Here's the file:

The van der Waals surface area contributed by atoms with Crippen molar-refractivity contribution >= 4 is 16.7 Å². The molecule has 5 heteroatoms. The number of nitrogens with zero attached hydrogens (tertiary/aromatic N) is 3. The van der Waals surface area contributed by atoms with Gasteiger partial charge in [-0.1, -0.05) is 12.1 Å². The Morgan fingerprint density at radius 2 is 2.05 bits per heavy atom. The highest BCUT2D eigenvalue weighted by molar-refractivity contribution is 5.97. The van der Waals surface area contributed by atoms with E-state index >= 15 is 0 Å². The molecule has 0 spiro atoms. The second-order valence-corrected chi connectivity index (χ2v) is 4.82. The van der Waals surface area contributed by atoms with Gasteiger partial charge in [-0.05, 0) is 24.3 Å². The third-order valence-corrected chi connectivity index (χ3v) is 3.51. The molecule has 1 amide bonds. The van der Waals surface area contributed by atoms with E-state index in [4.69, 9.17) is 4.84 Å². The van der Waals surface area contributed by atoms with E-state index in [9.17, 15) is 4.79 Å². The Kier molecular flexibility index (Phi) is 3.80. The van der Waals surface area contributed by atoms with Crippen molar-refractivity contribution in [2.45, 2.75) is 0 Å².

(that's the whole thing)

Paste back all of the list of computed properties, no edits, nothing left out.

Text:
The van der Waals surface area contributed by atoms with Crippen molar-refractivity contribution >= 4 is 16.7 Å². The molecule has 5 heteroatoms. The number of nitrogens with zero attached hydrogens (tertiary/aromatic N) is 3. The van der Waals surface area contributed by atoms with Gasteiger partial charge in [-0.1, -0.05) is 12.1 Å². The Morgan fingerprint density at radius 2 is 2.05 bits per heavy atom. The highest BCUT2D eigenvalue weighted by molar-refractivity contribution is 5.97. The van der Waals surface area contributed by atoms with E-state index >= 15 is 0 Å². The molecule has 0 spiro atoms. The second-order valence-corrected chi connectivity index (χ2v) is 4.82. The van der Waals surface area contributed by atoms with Gasteiger partial charge in [-0.05, 0) is 24.3 Å². The third-order valence-corrected chi connectivity index (χ3v) is 3.51. The molecule has 1 amide bonds. The van der Waals surface area contributed by atoms with E-state index in [4.69, 9.17) is 4.84 Å². The van der Waals surface area contributed by atoms with E-state index in [9.17, 15) is 4.79 Å². The Kier molecular flexibility index (Phi) is 3.80. The van der Waals surface area contributed by atoms with Crippen molar-refractivity contribution in [2.45, 2.75) is 0 Å².